Every week I send out a short email with quick updates on what I've written and what I'm writing. You can input into the process and you can opt-out anytime without hurting my feelings. Deal?
Ask anyone who’s been there more than once, and they’ll tell you. Right at about 50 employees is where young companies start to go off the rails. So what should we do when it happens?
Let's talk about how we use data to make a better product, raise our margins, and generate more revenue. Here's a really quick way to make sure we're building a strong, robust product that our customers want.
Last week, I got a bunch of questions via my website from “Devin,” a smart young entrepreneur in the healthcare technology space. His MVP, a mobile app, was about six months from completion before he realized he needed to do more work around his business concept. Now his MVP is about a year out, and he’s frustrated because he wants to reach out to his target market to gauge interest in his solution.
You know how startups can one day just suddenly implode, leaving a well-meaning but ultimately hollow note on their website thanking everyone for the incredible journey? It hurts every time I see that. Because you can prevent it. Not all the time. But you can see it coming. All the time.
The role of “product” within almost all industries is trending toward less emphasis on product management and product marketing, and more towards using technology and data to determine everything from what we’re building to how we’re selling it.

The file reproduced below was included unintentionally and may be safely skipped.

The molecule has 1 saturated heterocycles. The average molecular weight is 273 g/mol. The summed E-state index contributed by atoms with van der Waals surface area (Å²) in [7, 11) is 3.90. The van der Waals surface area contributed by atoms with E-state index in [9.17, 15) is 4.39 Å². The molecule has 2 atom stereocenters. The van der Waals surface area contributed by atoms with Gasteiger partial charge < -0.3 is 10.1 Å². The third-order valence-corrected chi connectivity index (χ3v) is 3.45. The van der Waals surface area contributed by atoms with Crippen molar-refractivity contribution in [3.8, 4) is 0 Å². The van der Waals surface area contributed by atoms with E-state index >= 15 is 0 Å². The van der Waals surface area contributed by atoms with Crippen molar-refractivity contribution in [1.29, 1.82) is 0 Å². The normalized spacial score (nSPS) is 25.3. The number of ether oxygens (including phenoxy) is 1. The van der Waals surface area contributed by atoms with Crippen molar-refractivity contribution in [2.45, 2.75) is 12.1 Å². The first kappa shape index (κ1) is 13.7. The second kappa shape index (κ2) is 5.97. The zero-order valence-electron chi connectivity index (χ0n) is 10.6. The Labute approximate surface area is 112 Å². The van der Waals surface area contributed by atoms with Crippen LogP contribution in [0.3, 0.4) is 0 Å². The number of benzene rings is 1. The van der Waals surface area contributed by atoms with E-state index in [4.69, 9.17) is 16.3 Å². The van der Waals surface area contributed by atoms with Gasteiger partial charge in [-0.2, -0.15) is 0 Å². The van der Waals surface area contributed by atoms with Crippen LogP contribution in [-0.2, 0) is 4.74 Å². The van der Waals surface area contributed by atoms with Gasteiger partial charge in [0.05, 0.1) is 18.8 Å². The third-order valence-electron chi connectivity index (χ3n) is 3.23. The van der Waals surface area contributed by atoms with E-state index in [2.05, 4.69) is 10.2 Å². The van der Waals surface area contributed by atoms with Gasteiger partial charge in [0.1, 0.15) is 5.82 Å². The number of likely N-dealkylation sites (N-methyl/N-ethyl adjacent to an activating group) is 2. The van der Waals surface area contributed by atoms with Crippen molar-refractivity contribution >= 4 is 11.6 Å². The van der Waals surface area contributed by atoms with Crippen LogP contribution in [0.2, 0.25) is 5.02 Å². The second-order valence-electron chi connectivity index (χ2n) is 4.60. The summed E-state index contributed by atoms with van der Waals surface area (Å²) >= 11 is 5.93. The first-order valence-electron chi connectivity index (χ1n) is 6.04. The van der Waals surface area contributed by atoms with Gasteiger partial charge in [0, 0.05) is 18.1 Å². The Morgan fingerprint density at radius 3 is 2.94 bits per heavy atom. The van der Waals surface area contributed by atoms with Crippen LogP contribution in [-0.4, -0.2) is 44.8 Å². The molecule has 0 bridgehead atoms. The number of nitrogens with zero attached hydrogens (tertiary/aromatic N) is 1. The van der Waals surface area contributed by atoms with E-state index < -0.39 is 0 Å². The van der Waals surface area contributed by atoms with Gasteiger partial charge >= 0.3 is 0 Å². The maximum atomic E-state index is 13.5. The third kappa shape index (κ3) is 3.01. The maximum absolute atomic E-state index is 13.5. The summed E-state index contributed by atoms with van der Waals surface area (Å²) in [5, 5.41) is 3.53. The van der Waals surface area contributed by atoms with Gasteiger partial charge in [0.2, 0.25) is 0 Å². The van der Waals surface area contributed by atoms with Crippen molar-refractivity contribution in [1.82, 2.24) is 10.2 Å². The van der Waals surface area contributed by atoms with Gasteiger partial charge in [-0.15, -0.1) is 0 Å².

Firing an employee, especially at the startup level, is hands-down the toughest responsibility a founder or executive has to take on. I know this sounds like an elitist problem — oh, it must be real rough to have to ruin someone’s life. It is. Unless you’re an a-hole.
When I see a working product not selling, it’s usually because the value premise was off from the beginning. What it almost always comes down to is: Does the product have a traceable direct value for the customer?
Let’s talk about how we deliver software when it’s ready, instead of when it’s due. This is how I’m transitioning from promising and missing dates to delivering continuous innovation, both across my org and to my customers.
The harsh economics of startup are often easily overlooked. So let’s talk about what it really costs an entrepreneur to get a startup off the ground. It’s about 250 grand.
Last week, I had an email exchange that came through my website from a college student who sort of lucked into a startup founded by one of his friends. He had jumped in at the beginning, and now he's at a crossroads.
I live by the entrepreneur’s motto: “It’s easier to ask forgiveness than to get permission. But it actually matters what you’re going to ask permission or beg forgiveness for.”
Do you feel like an outsider when it comes to startup, entrepreneurship, or starting or running a business? Are there rules and processes and terms you don't fully understand? Does it feel like a closed club sometimes?
Everything You Should Know About Startup is all the stuff I wish I knew when I was first starting out, run through the lens of having done it for so long and still doing it. It's not Silicon Valley buzzwords and mantras. It's nuts and bolts and logic that applies in the real world.